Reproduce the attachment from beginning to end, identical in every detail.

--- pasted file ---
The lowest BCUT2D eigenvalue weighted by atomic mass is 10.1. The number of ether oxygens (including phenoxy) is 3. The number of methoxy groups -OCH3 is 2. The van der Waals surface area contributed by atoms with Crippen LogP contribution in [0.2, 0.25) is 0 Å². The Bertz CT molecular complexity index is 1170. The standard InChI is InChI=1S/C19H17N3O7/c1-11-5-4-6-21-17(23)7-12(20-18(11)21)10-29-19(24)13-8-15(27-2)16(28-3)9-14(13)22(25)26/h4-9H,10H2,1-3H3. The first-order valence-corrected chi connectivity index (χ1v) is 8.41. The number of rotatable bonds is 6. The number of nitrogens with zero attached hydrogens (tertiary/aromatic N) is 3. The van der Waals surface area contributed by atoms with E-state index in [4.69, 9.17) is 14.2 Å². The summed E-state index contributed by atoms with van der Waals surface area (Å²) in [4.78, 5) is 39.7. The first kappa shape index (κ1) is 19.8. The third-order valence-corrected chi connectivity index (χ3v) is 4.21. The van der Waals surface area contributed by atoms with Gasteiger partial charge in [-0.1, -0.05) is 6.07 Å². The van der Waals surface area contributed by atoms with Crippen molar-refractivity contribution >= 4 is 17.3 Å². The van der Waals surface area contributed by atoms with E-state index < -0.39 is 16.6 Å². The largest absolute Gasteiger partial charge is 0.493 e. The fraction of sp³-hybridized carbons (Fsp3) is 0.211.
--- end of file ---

The lowest BCUT2D eigenvalue weighted by atomic mass is 10.1. The number of ether oxygens (including phenoxy) is 3. The number of methoxy groups -OCH3 is 2. The van der Waals surface area contributed by atoms with Crippen LogP contribution in [0.2, 0.25) is 0 Å². The Bertz CT molecular complexity index is 1170. The standard InChI is InChI=1S/C19H17N3O7/c1-11-5-4-6-21-17(23)7-12(20-18(11)21)10-29-19(24)13-8-15(27-2)16(28-3)9-14(13)22(25)26/h4-9H,10H2,1-3H3. The first-order valence-corrected chi connectivity index (χ1v) is 8.41. The number of rotatable bonds is 6. The number of nitrogens with zero attached hydrogens (tertiary/aromatic N) is 3. The van der Waals surface area contributed by atoms with E-state index in [4.69, 9.17) is 14.2 Å². The summed E-state index contributed by atoms with van der Waals surface area (Å²) in [4.78, 5) is 39.7. The first kappa shape index (κ1) is 19.8. The third-order valence-corrected chi connectivity index (χ3v) is 4.21. The van der Waals surface area contributed by atoms with Gasteiger partial charge in [-0.1, -0.05) is 6.07 Å². The van der Waals surface area contributed by atoms with Crippen molar-refractivity contribution >= 4 is 17.3 Å². The van der Waals surface area contributed by atoms with E-state index < -0.39 is 16.6 Å². The largest absolute Gasteiger partial charge is 0.493 e. The fraction of sp³-hybridized carbons (Fsp3) is 0.211.